Pupils keep on walking for 10 years
PUBLISHED: 10:38 28 May 2008 | UPDATED: 13:18 06 May 2010
A WALKING bus which set the wheels in motion a decade ago under a scheme that is now used worldwide, has celebrated its 10th birthday. In 1998 pupils from Wheatfields JMI in Marshalswick joined forces with Herts County Council s Safer Routes to School te
A WALKING bus which set the wheels in motion a decade ago under a scheme that is now used worldwide, has celebrated its 10th birthday.
In 1998 pupils from Wheatfields JMI in Marshalswick joined forces with Herts County Council's Safer Routes to School team to set up the innovative Walking Bus as a solution to the problems of the school run.
It has now expanded to the extent that there are 60 walking buses in the county, 700 across the UK and it has crossed continents and can be found as far away as New Zealand, Australia and Canada.
Among those who took part in the celebration was Jane King, who walked on the bus a decade ago, and the youngest member today, Helen Wallace, aged five.
Carol Laws, now Stewart, who was head of Wheatfields Junior at the time, recalled: "It was a parent who first expressed worries about traffic around the school so we decided to try to tackle it. But it was the pupils themselves who suggested the idea of a walking bus.
"It was such a simple idea which is why it appealed to people and why it has been picked up by schools around the world."
Lyndon Evans, the current head of the school, is proud of the fact that the walking bus is still going strong after a decade of unbroken service. He put it down to the dedication of the parents who were pivotal to the success of walking buses and expressed his gratitude for all the time and effort they had contributed to keeping the bus on the road for 10 years.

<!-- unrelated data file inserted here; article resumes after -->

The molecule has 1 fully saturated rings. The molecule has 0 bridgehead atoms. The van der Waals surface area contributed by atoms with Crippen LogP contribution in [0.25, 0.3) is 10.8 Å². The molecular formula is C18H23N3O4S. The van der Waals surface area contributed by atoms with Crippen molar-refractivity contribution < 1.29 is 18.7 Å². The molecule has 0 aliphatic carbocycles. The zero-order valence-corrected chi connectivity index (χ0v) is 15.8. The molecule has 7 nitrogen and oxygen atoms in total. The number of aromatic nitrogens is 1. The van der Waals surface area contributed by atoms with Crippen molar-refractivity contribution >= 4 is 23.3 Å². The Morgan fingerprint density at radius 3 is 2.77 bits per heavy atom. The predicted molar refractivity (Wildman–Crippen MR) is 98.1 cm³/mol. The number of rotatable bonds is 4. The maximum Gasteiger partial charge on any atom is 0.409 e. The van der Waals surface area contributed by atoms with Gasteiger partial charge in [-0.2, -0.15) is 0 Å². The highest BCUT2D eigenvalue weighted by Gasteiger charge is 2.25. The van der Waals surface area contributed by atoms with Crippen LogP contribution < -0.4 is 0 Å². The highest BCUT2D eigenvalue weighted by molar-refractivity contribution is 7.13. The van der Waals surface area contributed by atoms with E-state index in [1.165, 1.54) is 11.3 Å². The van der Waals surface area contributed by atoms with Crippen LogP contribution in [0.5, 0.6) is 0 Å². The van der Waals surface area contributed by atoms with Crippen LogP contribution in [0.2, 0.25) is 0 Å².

Coreen King was the mum who was instrumental in getting the first walking bus on the move. She explained: "I had two young daughters at the school and we walked every single day. It was just a small step from that to getting a rota of parents involved and soon we had 16 passengers aged between seven and 10.
"It was great fun; we walked whatever the weather and never broke down. I am so pleased that an idea which started in Herts has taken off and become internationally recognised as a safe way to walk to school"
The Wheatfields walking bus is currently organised by Ruth Wallace, mother of Helen and eight-year-old Sarah, who has devised a welcome pack and a "passport" which the passengers get stamped every time they catch the bus.
Ruth said: "I strongly believe in the value of walking and I think the walking bus sets in place healthy habits for life."
Walking buses are now officially recognised in national transportation policies and the Government gives special grants to encourage schools to set them in motion.